Mayim Bialik calls hosting “danger!” a “nerd’s dream”.
Last August, The Big Bang Theory star was named co-host of the syndicated quiz show alongside show champion Ken Jennings, who turns 48 on May 23.
“It’s incredible to be surrounded by the writers and researchers who are working to bring ‘Jeopardy!’ to create,” she told the Post at Fox Upfront in New York. “And yes, it’s incredible to work with candidates and people who know a tremendous variety of information.”
One thing the former child star doesn’t really love is the attention that’s been thrown at her wardrobe and looks — and wishes she could scale it down.
“Most men wear suits when they go there, so yes,” she said. “The fact is we don’t live in a culture where I can wear a gray suit and then a blue suit, but maybe we’ll see next year. I don’t think anyone should think about it that much, especially me.
“I’m one of those people who thinks there should be a standard set of dresses for women on red carpets so we don’t have that many. You can do long sleeves or short sleeves – that’s it and everyone goes home.”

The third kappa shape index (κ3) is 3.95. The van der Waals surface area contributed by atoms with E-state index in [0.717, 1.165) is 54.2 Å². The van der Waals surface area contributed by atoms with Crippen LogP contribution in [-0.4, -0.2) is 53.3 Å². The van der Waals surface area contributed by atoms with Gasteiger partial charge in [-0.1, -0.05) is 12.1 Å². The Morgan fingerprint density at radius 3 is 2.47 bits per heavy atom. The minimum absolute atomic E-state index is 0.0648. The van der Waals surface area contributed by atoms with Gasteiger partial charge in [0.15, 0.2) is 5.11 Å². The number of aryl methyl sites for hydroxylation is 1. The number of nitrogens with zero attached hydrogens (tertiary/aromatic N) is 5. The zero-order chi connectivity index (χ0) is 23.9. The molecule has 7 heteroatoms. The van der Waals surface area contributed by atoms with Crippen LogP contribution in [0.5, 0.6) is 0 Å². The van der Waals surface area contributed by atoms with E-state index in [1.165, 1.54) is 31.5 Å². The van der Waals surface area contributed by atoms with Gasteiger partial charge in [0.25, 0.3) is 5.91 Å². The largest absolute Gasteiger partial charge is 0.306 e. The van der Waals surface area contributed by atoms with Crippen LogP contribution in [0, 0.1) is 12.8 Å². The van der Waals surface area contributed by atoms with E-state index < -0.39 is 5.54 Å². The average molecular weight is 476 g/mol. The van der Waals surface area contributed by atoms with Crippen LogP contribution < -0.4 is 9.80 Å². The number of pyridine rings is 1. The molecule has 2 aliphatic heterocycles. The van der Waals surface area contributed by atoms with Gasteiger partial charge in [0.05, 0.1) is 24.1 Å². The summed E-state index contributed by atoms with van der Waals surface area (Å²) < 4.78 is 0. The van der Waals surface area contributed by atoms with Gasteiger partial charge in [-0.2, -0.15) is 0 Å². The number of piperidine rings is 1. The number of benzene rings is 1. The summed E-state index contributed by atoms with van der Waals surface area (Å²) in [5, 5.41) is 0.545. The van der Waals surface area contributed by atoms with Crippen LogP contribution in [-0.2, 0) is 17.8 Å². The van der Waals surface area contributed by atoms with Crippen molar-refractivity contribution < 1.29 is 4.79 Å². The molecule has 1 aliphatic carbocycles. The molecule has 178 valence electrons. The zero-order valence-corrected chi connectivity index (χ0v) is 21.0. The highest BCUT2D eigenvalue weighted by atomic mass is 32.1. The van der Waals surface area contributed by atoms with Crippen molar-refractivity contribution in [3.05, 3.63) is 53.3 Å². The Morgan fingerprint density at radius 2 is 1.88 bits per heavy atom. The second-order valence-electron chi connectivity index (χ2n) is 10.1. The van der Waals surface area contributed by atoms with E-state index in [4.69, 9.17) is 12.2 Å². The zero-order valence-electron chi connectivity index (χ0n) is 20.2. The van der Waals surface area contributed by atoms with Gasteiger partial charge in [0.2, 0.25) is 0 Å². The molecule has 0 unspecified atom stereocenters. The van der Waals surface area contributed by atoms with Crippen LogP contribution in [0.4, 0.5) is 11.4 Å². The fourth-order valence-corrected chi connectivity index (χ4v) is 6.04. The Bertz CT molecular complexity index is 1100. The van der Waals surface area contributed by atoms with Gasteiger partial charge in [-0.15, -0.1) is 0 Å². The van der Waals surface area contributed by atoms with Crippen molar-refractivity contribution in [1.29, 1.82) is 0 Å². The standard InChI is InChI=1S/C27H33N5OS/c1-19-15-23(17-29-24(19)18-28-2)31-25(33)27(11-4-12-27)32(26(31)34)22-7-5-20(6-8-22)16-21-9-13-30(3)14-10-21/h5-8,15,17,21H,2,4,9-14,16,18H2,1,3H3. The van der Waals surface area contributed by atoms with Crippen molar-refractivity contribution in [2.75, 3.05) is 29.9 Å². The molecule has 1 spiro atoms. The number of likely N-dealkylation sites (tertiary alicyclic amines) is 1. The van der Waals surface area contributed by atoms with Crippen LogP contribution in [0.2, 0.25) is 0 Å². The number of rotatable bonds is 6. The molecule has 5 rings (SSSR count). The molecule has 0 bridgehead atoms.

The 46-year-old actress proudly describes herself as “both geek and nerd” and was happy to explain the variations.
“Geeks usually associate more with ‘Star Wars’ or ‘Star Trek’ or ‘D&D,’ and I have those bits,” Bialik said. “And the nerd is, I think my idea of a good time is reading science papers. So I’m kind of all those things, I guess. In my normal life, I fall into the category of very, very nerdy, geeky guys. I don’t usually look like this. I look like a regular nerd walking the streets.”
Bialik was decked out to promote her series Call Me Kat, which has just been renewed for a third season. The sitcom also stars Leslie Jordan and Cheyenne Jackson.
“It’s very unusual for multicam shows to have the opportunity for a third season,” she shared. “We know there aren’t many of us left.”
“Being a staff actor is a very unusual thing,” continued the single mother-of-two. “I think of the hundreds of people who work to make our show what it is and that’s all of our staff and crew. Cameramen, carpenters who start work at 10 a.m., people who clean up behind us, these people have a job in a very complicated economy and that makes us happy.”